Feng Shui for Book Lovers: How to Pare Down a Library

Where's Dash? My kids seem to tolerate mess more than I do these days. Where’s Dash? My kids seem to tolerate mess more than I do these days.

Last month I decided once and for all that I was going to either get rid of some books or embrace what my life was becoming: a Grey Gardens kind of gorgeous.

As a writer, I had long taken solace in studies linking messiness to creativity. Oh the ways old magazines, paper clips, half-open books, unanswered mail and yesterday morning’s cereal bowl must be sparking fireworks in my brain! But with three other people in the house, and overflowing bookshelves set to topple, the center could no longer hold. All I yearned for was an empty room, maybe some curtains billowing from a sun-drenched window. Faced with this impossibility, I found myself, over the past several weeks, becoming one of those people who can’t stop talking about feng shui.

You know feng shui. The ancient Chinese…

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Merry Xmas! An Illustrated History

so long as it's words

It’s Christmas!! I’m sitting here in my Fairisle knit jumper with reindeer and snowflakes on, I’m listening to Idina Menzel forcefully emote glorious Christmas music at me, and I still haven’t bought all my presents or finished putting the decorations up. The festive season is definitely upon us.

All of that is slightly beside the point for the purposes of this blog post, but damnit, I just really love Xmas.

Oh wait, sorry – not Xmas, Christmas.

This is a common complaint at this time of year and gets people really riled up. A quick poll of my small corner of Twitter (disclaimer: I did this last year and was so slow to write the post that I saved it for this year) shows that pretty much everyone prefers to write Christmas over Xmas. For some, it’s a matter of principle, that they don’t like shortening or abbreviating words, or because Christmas

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Why every kid should collect stamps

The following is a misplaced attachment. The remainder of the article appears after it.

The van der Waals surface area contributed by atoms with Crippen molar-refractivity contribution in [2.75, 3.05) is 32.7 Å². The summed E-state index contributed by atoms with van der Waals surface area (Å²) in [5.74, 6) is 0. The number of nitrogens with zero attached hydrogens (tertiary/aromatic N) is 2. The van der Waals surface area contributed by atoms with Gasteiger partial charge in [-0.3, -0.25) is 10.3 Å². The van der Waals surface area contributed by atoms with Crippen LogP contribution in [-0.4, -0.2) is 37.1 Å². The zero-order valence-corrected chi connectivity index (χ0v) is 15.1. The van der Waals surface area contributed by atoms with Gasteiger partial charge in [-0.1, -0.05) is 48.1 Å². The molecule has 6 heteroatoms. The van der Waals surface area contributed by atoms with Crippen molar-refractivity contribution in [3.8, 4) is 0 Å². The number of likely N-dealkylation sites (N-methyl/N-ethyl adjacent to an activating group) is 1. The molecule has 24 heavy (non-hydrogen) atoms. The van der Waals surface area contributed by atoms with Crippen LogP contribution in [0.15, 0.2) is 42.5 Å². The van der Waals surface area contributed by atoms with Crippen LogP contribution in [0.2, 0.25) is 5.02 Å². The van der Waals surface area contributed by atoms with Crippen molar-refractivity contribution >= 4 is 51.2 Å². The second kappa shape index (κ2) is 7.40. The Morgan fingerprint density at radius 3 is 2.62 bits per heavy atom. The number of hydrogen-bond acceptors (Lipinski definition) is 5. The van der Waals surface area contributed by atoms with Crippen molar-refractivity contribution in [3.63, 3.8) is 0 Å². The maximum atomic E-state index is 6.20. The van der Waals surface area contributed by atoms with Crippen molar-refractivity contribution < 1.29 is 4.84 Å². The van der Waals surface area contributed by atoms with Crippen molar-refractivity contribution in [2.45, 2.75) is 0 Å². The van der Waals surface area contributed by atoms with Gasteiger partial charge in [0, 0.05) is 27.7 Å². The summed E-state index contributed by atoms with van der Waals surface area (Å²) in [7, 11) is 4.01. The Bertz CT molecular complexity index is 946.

HeideBlog

I admit it: I feel a bit nerdy confessing I collect stamps.

I’m not sure how it all started, but I think it’s my father’s fault. He used to travel a lot for work, so he had friends all over the planet. And occasionally these friends would send us a letter, like this one:

First letter BLOG

Within a few years I’d amassed maybe a dozen such first-day covers, and I’d saved several hundred stamps from my father’s correspondence. (I especially looked forward to Christmas each year.)

Stamp collection 1050708 BLOG

Before long I was saving my allowance for the local stamp-swaps and mail-order offers. I’m sure I got swindled a few times (I was only eight or nine). But still, it was fun.

Then my collection sat idle for a few years, largely forgotten while I attended college and married and started a career. It wasn’t until last year, in the aftermath of The Great Flood

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The God of Love by amina wadud

amina 2014 - croppedI admit I had the fortune of loving my father, the late Reverend Teasley, and feeling loved by him.  I also date my fascination with the divine back to my father.  There are many ways this fascination could have taken shape, but for me it led to the experience of religious diversity as an element of the global community of human beings that has never abated.

Like others, you might ask: if I feel so akin to diversity, why am I a devotee to only one of them: Islam? Some question this by way of offense to Islam. Others are genuinely curious. This curiosity takes two forms.  Either they are interested in my personal location within Islam, as in why are you Muslim? Or they are interested in why stop my quest for diversity and get stuck where I am clearly busy detangling the manifestations of Islam from their patriarchal…

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